The B.C. Court of Appeal has ruled that students don’t have the right of free speech on campus
Canada’s Charter of Rights and Freedoms does not protect university students’ right to free expression on campus, according to the B.C. Court of Appeal. It is a ruling that deserves to be challenged.
The ruling was made in the case of the B.C. Civil Liberties Association and Cam Côté vs. the University of Victoria. The case arose in 2013, when the university withdrew its approval for a peaceful campus event requested by a campus anti-abortion club, Youth Protecting Youth (YPY).
The university took its instructions from the University of Victoria Students’ Society, a student union with a long track record of active opposition toward YPY. At various times in the past decade, the student union has denied club status to YPY; withheld club funding (routinely given to other campus clubs); prevented YPY from advertising its events; and filed “harassment” complaints against YPY, based on disagreement with YPY’s beliefs and expression. The student union has not alleged that YPY members engage in disrespectful or offensive behaviour – the anti-abortion message itself constitutes “harassment.”
The student union is obviously not familiar with – or chooses to ignore – court decisions that unequivocally describe abortion as a subject which can be, and ought to be, debated.
YPY proceeded to hold its event as previously approved by the university, by holding signs, handing out pamphlets and engaging other students in discussion. The university responded by imposing a one-year ban on YPY, which the university lifted only after YPY started court action.
In their court action against the university, the B.C. Civil Liberties Association and YPY president Cam Côté asked what a university’s mission and purpose are. Should the university be a forum for the expression and debate of ideas, including controversial and unpopular ones? Or should the university determine the “truth” on behalf of everyone, and then coddle students’ minds by ensuring they are “safe” from seeing or hearing challenges to established opinion and orthodoxy?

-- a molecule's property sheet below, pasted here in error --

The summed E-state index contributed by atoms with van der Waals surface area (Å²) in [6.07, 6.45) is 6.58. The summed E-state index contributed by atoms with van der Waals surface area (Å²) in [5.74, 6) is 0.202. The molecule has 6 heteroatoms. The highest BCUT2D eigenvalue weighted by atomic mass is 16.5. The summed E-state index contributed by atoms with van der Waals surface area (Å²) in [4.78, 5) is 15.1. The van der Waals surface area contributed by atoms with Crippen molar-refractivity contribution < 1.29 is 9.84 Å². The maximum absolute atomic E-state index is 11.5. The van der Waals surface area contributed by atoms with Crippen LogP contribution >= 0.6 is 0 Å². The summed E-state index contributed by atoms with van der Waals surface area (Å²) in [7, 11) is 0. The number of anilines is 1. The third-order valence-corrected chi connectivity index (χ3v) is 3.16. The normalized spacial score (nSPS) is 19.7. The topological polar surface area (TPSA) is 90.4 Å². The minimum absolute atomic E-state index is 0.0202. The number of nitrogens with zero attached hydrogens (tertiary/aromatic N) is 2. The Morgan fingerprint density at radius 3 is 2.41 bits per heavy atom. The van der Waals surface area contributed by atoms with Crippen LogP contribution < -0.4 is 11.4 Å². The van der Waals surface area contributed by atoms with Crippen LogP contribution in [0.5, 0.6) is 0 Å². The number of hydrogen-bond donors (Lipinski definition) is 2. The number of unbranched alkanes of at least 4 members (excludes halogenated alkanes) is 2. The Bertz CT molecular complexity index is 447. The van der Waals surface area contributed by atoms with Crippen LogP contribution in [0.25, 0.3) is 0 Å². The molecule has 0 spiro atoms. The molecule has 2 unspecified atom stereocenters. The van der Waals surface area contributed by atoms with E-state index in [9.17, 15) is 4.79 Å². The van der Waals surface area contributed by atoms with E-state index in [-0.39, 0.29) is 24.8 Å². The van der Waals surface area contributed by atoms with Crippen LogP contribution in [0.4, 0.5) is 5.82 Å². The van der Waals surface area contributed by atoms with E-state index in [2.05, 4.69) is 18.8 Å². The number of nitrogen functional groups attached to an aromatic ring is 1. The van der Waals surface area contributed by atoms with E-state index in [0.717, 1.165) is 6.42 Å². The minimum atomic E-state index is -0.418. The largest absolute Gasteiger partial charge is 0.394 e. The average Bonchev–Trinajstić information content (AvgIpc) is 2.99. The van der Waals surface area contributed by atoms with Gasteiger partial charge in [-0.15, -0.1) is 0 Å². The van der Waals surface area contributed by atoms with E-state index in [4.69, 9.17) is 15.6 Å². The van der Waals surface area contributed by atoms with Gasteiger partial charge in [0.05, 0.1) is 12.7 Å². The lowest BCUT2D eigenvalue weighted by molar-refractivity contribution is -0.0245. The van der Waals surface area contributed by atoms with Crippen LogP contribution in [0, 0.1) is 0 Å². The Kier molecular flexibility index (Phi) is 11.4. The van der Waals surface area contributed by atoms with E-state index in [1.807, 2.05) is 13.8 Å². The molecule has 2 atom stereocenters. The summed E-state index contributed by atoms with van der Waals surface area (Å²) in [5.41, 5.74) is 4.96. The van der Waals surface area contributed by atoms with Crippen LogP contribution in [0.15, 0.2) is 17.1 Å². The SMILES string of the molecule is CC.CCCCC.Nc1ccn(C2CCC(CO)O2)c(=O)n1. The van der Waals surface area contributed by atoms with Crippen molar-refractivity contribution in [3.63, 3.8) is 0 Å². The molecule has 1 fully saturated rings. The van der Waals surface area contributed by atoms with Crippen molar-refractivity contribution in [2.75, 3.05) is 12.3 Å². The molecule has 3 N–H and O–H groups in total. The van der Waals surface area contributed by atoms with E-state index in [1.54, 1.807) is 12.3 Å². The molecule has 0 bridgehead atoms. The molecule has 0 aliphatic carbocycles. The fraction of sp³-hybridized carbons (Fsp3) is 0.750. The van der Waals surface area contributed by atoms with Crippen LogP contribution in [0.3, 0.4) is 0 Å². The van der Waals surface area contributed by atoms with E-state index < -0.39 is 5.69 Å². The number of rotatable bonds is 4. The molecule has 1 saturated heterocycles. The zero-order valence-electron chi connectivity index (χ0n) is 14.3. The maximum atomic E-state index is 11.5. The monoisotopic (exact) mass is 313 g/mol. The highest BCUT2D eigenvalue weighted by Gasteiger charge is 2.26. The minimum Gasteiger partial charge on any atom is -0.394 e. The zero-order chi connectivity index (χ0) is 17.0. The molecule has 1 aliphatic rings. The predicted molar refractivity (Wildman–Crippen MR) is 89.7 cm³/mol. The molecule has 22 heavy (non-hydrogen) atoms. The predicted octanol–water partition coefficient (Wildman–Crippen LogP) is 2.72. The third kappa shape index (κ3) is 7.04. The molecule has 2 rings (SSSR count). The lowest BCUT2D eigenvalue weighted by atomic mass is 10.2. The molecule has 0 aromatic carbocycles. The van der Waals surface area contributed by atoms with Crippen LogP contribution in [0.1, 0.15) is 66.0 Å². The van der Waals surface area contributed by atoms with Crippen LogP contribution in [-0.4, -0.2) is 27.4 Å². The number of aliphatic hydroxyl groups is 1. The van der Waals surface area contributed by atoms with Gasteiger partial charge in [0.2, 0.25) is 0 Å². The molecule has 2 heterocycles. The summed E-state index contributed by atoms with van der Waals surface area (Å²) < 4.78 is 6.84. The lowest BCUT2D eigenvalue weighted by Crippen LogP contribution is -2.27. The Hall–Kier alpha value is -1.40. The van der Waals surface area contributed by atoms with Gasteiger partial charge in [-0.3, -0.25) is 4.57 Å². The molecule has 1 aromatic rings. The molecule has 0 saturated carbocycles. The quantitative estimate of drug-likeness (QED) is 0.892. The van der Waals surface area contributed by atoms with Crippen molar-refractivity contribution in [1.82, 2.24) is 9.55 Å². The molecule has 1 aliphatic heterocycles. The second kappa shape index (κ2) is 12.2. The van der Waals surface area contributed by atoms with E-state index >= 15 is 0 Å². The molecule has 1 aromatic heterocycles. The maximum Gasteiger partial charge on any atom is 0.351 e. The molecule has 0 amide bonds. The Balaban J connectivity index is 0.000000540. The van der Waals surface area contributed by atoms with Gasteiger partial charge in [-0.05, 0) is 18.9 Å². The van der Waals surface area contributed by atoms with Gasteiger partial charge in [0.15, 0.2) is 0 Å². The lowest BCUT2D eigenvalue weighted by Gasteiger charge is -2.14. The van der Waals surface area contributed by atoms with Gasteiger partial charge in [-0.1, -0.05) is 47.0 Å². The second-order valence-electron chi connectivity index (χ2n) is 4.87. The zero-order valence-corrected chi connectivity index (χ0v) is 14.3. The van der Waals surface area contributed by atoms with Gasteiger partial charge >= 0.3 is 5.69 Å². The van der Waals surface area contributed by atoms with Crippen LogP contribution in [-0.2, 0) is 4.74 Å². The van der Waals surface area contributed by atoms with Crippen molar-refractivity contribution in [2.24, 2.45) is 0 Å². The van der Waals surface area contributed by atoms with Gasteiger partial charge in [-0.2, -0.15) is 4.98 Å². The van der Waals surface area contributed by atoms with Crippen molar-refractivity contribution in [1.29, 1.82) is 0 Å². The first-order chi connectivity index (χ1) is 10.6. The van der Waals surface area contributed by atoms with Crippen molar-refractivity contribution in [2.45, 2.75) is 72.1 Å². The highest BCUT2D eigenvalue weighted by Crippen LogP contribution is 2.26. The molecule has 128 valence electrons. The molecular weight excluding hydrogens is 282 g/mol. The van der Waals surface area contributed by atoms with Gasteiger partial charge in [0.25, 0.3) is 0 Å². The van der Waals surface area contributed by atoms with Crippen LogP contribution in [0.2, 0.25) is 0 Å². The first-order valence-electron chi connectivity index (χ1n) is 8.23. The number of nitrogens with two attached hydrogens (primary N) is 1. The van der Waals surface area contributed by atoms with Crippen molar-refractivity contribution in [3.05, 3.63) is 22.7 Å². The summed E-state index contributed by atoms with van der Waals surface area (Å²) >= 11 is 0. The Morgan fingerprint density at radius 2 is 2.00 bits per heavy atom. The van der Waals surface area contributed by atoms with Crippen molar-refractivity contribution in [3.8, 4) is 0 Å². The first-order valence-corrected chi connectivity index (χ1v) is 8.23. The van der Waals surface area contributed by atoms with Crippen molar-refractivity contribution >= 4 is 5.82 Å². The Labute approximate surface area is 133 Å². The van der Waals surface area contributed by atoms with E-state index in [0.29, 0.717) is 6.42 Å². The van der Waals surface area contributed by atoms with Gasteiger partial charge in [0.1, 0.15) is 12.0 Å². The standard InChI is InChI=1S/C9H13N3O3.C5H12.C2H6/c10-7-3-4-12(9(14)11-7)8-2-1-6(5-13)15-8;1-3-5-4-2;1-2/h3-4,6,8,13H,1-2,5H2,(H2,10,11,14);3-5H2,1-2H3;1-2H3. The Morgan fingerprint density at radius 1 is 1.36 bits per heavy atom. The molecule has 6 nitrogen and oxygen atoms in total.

Walmart has no obligation to facilitate free expression on its premises. Stores rent space from malls to conduct business and earn profits, not to provide a forum for discussion and debate. Mosques, temples and churches are likewise private entities, which do not need to provide space for opposing views. The same goes for thousands of social, cultural, ethnic, political and charitable groups. Private associations can advocate freely for their own beliefs, and also require agreement with those beliefs as a condition for membership.
But as a public body exercising a public function, the University of Victoria is no Walmart. Canada’s public universities exercise power over the granting of almost all degrees. A student who is expelled from a public university for violating the university’s speech code will find it very difficult, if not impossible, to become a teacher, nurse, doctor, accountant or engineer. As a taxpayer-funded institution created by B.C.’s University Act to fulfil a public responsibility, the University of Victoria is legally obligated to honour free expression on campus as a fundamental Canadian value.
Freedom of speech was recognized by the Supreme Court of Canada as a foundational value of our democracy long before the charter came into force. In 1957, the court described the free exchange of ideas as “little less vital to man’s mind and spirit than breathing is to his physical existence.” The Supreme Court has noted, quoting John Stuart Mill: “Ages are no more infallible than individuals; every age having held many opinions which subsequent ages have deemed not only false but absurd; and . . . many opinions now general will be rejected by future ages, as it is that many, once general, are rejected by the present.”
Universities should be educating robust, thinking minds. The law should not allow universities to become a lesser and distorted version of themselves.
The B.C. Court of Appeal made it clear that the charter does not protect the rights of students to express their opinions on campus at the University of Victoria and B.C.’s other public universities. However, the door is wide open for students to advance strong non-charter arguments in defence of their campus free speech rights.
The current climate on campus being what it is, it likely won’t be long before students get that chance.
By John Carpay
John Carpay is president of the Justice Centre for Constitutional Freedoms (www.jccf.ca), which was an intervenor in the B.C. Court of Appeal in B.C. Civil Liberties Association and Cam Côté vs. University of Victoria.